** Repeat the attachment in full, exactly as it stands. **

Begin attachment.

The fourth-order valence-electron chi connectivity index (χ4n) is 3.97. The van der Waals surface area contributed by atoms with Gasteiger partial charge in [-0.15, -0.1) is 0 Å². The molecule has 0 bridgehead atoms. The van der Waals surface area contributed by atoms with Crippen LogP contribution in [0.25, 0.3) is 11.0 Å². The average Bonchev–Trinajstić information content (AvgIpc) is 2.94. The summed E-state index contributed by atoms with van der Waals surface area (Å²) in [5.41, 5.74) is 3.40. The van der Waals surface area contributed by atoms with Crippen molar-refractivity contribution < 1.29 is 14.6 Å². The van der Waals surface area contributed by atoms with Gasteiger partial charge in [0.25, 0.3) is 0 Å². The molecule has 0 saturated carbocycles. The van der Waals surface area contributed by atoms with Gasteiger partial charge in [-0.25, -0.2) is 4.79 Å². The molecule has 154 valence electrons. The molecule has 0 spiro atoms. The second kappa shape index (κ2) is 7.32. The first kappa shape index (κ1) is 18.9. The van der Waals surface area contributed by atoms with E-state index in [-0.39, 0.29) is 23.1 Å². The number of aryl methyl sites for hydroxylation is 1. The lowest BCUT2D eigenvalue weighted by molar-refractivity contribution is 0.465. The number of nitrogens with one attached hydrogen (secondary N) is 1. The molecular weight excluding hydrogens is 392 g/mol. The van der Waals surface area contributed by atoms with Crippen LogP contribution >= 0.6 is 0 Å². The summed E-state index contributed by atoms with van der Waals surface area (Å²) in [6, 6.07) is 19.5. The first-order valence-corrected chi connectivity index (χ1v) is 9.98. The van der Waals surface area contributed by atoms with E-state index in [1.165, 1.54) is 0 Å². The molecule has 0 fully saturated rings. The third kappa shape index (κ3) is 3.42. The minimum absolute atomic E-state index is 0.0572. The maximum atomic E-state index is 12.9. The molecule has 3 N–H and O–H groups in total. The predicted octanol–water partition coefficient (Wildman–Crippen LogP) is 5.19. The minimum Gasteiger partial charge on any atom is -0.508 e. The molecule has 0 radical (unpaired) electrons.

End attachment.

The fourth-order valence-electron chi connectivity index (χ4n) is 3.97. The van der Waals surface area contributed by atoms with Gasteiger partial charge in [-0.15, -0.1) is 0 Å². The molecule has 0 bridgehead atoms. The van der Waals surface area contributed by atoms with Crippen LogP contribution in [0.25, 0.3) is 11.0 Å². The average Bonchev–Trinajstić information content (AvgIpc) is 2.94. The summed E-state index contributed by atoms with van der Waals surface area (Å²) in [5.41, 5.74) is 3.40. The van der Waals surface area contributed by atoms with Crippen molar-refractivity contribution < 1.29 is 14.6 Å². The van der Waals surface area contributed by atoms with Gasteiger partial charge in [0.25, 0.3) is 0 Å². The molecule has 0 saturated carbocycles. The van der Waals surface area contributed by atoms with Gasteiger partial charge in [-0.25, -0.2) is 4.79 Å². The molecule has 154 valence electrons. The molecule has 0 spiro atoms. The second kappa shape index (κ2) is 7.32. The first kappa shape index (κ1) is 18.9. The van der Waals surface area contributed by atoms with E-state index in [-0.39, 0.29) is 23.1 Å². The number of aryl methyl sites for hydroxylation is 1. The lowest BCUT2D eigenvalue weighted by molar-refractivity contribution is 0.465. The number of nitrogens with one attached hydrogen (secondary N) is 1. The molecular weight excluding hydrogens is 392 g/mol. The van der Waals surface area contributed by atoms with Crippen LogP contribution >= 0.6 is 0 Å². The summed E-state index contributed by atoms with van der Waals surface area (Å²) in [6, 6.07) is 19.5. The first-order valence-corrected chi connectivity index (χ1v) is 9.98. The van der Waals surface area contributed by atoms with E-state index in [1.165, 1.54) is 0 Å². The molecule has 0 fully saturated rings. The third kappa shape index (κ3) is 3.42. The minimum absolute atomic E-state index is 0.0572. The maximum atomic E-state index is 12.9. The molecule has 3 N–H and O–H groups in total. The predicted octanol–water partition coefficient (Wildman–Crippen LogP) is 5.19. The minimum Gasteiger partial charge on any atom is -0.508 e. The molecule has 0 radical (unpaired) electrons.